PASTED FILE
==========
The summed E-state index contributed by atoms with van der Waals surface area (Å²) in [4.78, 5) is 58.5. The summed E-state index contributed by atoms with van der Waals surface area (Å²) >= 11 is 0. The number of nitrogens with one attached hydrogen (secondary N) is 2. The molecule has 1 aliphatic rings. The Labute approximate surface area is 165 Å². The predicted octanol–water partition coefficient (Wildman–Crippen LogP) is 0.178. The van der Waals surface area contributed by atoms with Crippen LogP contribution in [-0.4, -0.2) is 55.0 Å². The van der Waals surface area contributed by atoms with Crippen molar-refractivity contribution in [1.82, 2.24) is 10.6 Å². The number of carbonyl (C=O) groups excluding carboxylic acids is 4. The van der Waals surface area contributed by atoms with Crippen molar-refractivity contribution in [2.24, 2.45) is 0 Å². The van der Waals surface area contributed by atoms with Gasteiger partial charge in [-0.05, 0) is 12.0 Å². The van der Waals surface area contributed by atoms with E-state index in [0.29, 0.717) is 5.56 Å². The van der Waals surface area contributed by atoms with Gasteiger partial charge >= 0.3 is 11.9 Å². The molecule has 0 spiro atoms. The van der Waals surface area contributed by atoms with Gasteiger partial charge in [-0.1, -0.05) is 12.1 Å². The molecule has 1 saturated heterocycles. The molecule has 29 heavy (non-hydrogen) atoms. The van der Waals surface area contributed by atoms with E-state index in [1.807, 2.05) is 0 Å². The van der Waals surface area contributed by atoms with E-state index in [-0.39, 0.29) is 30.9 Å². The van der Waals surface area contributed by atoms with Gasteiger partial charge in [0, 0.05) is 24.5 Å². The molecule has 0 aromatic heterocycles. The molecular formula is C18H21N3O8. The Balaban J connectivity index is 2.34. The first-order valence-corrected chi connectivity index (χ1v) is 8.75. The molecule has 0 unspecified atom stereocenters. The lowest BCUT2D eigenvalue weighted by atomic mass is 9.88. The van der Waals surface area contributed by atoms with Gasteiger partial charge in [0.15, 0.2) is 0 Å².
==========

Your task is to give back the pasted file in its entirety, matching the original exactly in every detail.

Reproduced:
The summed E-state index contributed by atoms with van der Waals surface area (Å²) in [4.78, 5) is 58.5. The summed E-state index contributed by atoms with van der Waals surface area (Å²) >= 11 is 0. The number of nitrogens with one attached hydrogen (secondary N) is 2. The molecule has 1 aliphatic rings. The Labute approximate surface area is 165 Å². The predicted octanol–water partition coefficient (Wildman–Crippen LogP) is 0.178. The van der Waals surface area contributed by atoms with Crippen LogP contribution in [-0.4, -0.2) is 55.0 Å². The van der Waals surface area contributed by atoms with Crippen molar-refractivity contribution in [1.82, 2.24) is 10.6 Å². The number of carbonyl (C=O) groups excluding carboxylic acids is 4. The van der Waals surface area contributed by atoms with Crippen molar-refractivity contribution in [2.24, 2.45) is 0 Å². The van der Waals surface area contributed by atoms with Gasteiger partial charge in [-0.05, 0) is 12.0 Å². The van der Waals surface area contributed by atoms with E-state index in [0.29, 0.717) is 5.56 Å². The van der Waals surface area contributed by atoms with Gasteiger partial charge >= 0.3 is 11.9 Å². The molecule has 0 spiro atoms. The van der Waals surface area contributed by atoms with Gasteiger partial charge in [-0.1, -0.05) is 12.1 Å². The molecule has 1 saturated heterocycles. The molecule has 29 heavy (non-hydrogen) atoms. The van der Waals surface area contributed by atoms with E-state index in [1.807, 2.05) is 0 Å². The van der Waals surface area contributed by atoms with E-state index in [-0.39, 0.29) is 30.9 Å². The van der Waals surface area contributed by atoms with Gasteiger partial charge in [0, 0.05) is 24.5 Å². The molecule has 0 aromatic heterocycles. The molecular formula is C18H21N3O8. The Balaban J connectivity index is 2.34. The first-order valence-corrected chi connectivity index (χ1v) is 8.75. The molecule has 0 unspecified atom stereocenters. The lowest BCUT2D eigenvalue weighted by atomic mass is 9.88. The van der Waals surface area contributed by atoms with Gasteiger partial charge in [0.15, 0.2) is 0 Å².